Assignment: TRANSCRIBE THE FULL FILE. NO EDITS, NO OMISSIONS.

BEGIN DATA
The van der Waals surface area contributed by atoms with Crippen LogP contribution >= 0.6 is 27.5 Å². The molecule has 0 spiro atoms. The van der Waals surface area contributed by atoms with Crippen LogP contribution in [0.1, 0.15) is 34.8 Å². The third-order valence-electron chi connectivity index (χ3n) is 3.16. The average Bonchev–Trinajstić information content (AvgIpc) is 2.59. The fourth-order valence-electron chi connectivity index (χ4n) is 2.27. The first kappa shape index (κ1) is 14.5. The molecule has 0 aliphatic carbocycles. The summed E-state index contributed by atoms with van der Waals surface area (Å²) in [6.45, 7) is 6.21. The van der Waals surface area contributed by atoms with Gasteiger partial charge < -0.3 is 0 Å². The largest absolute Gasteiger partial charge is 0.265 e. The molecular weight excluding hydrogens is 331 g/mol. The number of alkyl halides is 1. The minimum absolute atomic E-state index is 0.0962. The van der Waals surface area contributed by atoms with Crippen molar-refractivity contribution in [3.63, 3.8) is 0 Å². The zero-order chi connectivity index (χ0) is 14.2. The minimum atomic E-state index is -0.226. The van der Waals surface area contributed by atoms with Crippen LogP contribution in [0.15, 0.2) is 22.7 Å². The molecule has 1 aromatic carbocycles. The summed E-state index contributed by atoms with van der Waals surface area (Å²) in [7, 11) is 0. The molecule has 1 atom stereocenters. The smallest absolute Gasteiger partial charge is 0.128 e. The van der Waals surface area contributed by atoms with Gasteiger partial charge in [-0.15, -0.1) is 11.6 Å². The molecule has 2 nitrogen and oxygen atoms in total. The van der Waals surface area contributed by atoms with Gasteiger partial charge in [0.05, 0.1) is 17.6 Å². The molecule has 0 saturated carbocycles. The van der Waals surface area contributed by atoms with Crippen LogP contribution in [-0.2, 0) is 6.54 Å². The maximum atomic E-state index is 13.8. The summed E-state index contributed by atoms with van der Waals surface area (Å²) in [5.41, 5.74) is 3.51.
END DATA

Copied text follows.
The van der Waals surface area contributed by atoms with Crippen LogP contribution >= 0.6 is 27.5 Å². The molecule has 0 spiro atoms. The van der Waals surface area contributed by atoms with Crippen LogP contribution in [0.1, 0.15) is 34.8 Å². The third-order valence-electron chi connectivity index (χ3n) is 3.16. The average Bonchev–Trinajstić information content (AvgIpc) is 2.59. The fourth-order valence-electron chi connectivity index (χ4n) is 2.27. The first kappa shape index (κ1) is 14.5. The molecule has 0 aliphatic carbocycles. The summed E-state index contributed by atoms with van der Waals surface area (Å²) in [6.45, 7) is 6.21. The van der Waals surface area contributed by atoms with Gasteiger partial charge < -0.3 is 0 Å². The largest absolute Gasteiger partial charge is 0.265 e. The molecular weight excluding hydrogens is 331 g/mol. The number of alkyl halides is 1. The minimum absolute atomic E-state index is 0.0962. The van der Waals surface area contributed by atoms with Crippen molar-refractivity contribution in [3.63, 3.8) is 0 Å². The zero-order chi connectivity index (χ0) is 14.2. The minimum atomic E-state index is -0.226. The van der Waals surface area contributed by atoms with Crippen LogP contribution in [0.15, 0.2) is 22.7 Å². The molecule has 1 aromatic carbocycles. The summed E-state index contributed by atoms with van der Waals surface area (Å²) in [7, 11) is 0. The molecule has 1 atom stereocenters. The smallest absolute Gasteiger partial charge is 0.128 e. The van der Waals surface area contributed by atoms with Gasteiger partial charge in [-0.15, -0.1) is 11.6 Å². The molecule has 2 nitrogen and oxygen atoms in total. The van der Waals surface area contributed by atoms with Gasteiger partial charge in [0.05, 0.1) is 17.6 Å². The molecule has 0 saturated carbocycles. The van der Waals surface area contributed by atoms with Crippen LogP contribution in [-0.2, 0) is 6.54 Å². The maximum atomic E-state index is 13.8. The summed E-state index contributed by atoms with van der Waals surface area (Å²) in [5.41, 5.74) is 3.51.